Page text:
Caren Firouz / Reuters
Edhi, a frail bearded man dressed in dark clothes, asking for charity, was sometimes mistaken as a beggar by the public when he started his work. Despite this, he managed to set up the biggest empire of charity work in Pakistan. It was a common sight in Karachi: this great philanthropist "begging" for charity in the streets and on the main roads. He begged not for himself but for the poor people he sought to uplift. He lived among them, worked among them and identified himself with them.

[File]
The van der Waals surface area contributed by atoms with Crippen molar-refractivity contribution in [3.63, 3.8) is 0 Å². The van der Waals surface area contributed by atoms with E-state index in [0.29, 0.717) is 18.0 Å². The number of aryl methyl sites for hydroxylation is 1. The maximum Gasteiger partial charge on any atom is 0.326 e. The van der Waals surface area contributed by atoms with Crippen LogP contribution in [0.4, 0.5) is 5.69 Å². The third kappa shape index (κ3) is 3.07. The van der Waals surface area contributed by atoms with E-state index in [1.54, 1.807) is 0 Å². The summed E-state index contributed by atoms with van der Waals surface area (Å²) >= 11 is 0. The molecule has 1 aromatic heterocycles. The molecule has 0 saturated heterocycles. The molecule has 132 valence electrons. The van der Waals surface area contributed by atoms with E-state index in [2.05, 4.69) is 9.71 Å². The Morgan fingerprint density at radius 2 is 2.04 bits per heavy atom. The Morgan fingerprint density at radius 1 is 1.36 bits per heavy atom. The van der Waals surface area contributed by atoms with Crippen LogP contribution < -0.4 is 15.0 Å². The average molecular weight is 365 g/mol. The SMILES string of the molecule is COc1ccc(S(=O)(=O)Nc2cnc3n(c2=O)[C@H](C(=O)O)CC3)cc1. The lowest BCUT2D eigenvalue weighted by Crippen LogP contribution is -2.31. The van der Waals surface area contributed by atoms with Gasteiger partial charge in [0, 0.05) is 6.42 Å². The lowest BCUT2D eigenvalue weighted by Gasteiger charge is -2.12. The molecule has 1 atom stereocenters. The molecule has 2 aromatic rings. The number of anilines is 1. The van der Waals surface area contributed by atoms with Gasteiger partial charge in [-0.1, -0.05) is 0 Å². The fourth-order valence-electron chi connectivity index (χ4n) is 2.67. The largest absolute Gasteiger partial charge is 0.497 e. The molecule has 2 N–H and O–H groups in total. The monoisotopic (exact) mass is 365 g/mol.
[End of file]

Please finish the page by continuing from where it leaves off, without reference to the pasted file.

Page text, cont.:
The annual commemorative festival, or urs, of Hazrat Khwaja Moinuddin Chishti Gharib Nawaz (1141 AD-1236 AD), the emancipator of the poor, the founder of the Chishti order of Sufism in South Asia takes place in Ajmer, India. Every year hundreds of devotees from around the world throng to this Sufi gathering. The festival starts with traditional religious supplications and recitation of the Quran, followed by renditions of qawwali, the devotional Sufi music that has flourished and thrived in South Asia through the ages.